Mpox often leads to severe illness or even death in people with advanced HIV

In people with advanced HIV disease, the mpox virus – formerly known as monkeypox – often causes severe disease, with a mortality rate of around 15%, researchers reported Tuesday.

The severity of the infection warrants the inclusion of mpox among the opportunistic conditions especially dangerous for people with advanced HIV, researchers said at the Conference on Retroviruses and Opportunistic Infections in Seattle.

“These findings make it very, very clear that everyone with mpox should be tested for HIV,” said Dr Chloe Orkin, an HIV expert at Queen Mary University of London and researcher who led the work. She and her colleagues also described the findings in The Lancet on Tuesday.

The mpox outbreak began to unfold last May. Although the number of cases has slowed to a trickle in most regions, it has so far affected around 86,000 people in 110 countries and killed 92. Several studies have estimated that 40-50% of those infected were living with HIV.

When antiretroviral drugs control HIV, mpox is about as dangerous as it is for those who are not infected with HIV. But a CDC study last year, along with observations of previous outbreaks in Nigeria, indicated that mpox was more severe and far more deadly in people with high levels of HIV.

In the new study, an international group of clinicians followed 382 adults in 28 countries who had advanced HIV disease and were infected with mpox. They analyzed the amount of HIV and the number of CD4 cells, a type of immune system cell, in these patients.

The typical range for CD4 cells is 500 to 1,500 per cubic millimeter of blood. The 27 deaths in the study involved people who had fewer than 200 CD4 cells. Mpox killed almost 30% of people with less than 100 CD4 cells.

The nature of the disease was also very different in patients with weakened immune systems. While most people infected with mpox show lesions only at the site of exposure, those with advanced HIV developed large ulcerated lesions teeming with virus throughout the body.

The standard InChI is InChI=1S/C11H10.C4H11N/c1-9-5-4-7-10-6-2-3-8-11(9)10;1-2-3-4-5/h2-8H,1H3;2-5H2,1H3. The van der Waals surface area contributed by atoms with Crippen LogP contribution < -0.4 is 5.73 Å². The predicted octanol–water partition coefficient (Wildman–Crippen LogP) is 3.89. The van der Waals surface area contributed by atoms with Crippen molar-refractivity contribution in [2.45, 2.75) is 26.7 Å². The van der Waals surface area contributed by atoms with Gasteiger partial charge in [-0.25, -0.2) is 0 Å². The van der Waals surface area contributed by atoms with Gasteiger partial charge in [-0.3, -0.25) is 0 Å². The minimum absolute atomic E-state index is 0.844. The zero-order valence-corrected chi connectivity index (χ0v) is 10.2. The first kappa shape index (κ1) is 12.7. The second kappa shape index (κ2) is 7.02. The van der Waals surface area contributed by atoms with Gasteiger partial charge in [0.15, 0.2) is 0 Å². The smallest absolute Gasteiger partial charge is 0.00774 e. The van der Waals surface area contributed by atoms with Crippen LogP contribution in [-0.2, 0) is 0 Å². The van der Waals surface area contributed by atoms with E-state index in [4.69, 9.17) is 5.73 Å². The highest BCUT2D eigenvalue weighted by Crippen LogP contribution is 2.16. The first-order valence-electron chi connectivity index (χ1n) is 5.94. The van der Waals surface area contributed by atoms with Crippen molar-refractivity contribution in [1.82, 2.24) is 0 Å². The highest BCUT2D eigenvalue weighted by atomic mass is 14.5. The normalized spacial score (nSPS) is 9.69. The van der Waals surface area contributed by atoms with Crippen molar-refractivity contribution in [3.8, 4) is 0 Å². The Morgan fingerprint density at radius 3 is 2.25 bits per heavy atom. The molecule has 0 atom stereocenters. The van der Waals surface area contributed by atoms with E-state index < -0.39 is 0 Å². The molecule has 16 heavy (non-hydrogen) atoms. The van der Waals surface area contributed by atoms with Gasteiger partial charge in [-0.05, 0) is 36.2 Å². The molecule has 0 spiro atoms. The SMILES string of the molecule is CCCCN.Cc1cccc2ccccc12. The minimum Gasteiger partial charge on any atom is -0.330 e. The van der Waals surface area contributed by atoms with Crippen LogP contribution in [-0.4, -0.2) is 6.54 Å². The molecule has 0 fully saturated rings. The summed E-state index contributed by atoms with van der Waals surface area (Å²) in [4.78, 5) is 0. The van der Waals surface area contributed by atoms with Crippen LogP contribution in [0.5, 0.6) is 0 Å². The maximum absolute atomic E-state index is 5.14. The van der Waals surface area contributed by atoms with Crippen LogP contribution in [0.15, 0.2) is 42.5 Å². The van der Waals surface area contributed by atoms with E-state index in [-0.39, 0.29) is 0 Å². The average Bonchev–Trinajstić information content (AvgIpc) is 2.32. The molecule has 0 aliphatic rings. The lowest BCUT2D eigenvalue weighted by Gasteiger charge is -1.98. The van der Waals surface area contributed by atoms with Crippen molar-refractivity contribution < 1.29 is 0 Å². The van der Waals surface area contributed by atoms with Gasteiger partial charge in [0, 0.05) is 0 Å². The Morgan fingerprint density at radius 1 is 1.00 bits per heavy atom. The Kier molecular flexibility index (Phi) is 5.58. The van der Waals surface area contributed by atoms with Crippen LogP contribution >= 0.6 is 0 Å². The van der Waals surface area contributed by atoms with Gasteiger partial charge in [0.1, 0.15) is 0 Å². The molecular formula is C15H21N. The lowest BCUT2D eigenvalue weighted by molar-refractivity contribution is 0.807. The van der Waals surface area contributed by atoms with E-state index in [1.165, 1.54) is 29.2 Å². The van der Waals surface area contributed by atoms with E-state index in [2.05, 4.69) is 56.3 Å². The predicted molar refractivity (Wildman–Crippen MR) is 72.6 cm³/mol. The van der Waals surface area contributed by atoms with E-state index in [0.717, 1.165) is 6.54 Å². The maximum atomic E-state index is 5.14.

“It’s on your back, it’s on your feet, it’s in your eyes, it’s everywhere – it’s horrible,” Dr Orkin said. “It’s because the immune system is not able to contain the virus at all.”

Many patients also had nodules in their lungs that caused acute respiratory distress, she added.

Adding mpox to the list of opportunistic infections in people with advanced HIV would encourage health workers to identify and prioritize patients most at risk of serious illness and death.

Patients would need antibiotics to prevent further opportunistic infections and should be offered two doses of the vaccine injected under the skin, rather than between the layers of the skin as is currently done, Dr Orkin said.

The United States added mpox to the list of possible opportunistic infections in people living with HIV in September. The World Health Organization plans to discuss doing the same in the coming months, said Dr Meg Doherty, director of global programs on HIV, hepatitis and sexually transmitted infections at WHO.

The new data make a “compelling argument” for adding mpox to the list of opportunistic conditions, Dr. Doherty said.

In areas of the world where people living with HIV may not have access to mpox vaccines or treatment for mpox and HIV, she said, “it should just raise awareness that we have more to do in these areas than we have”.


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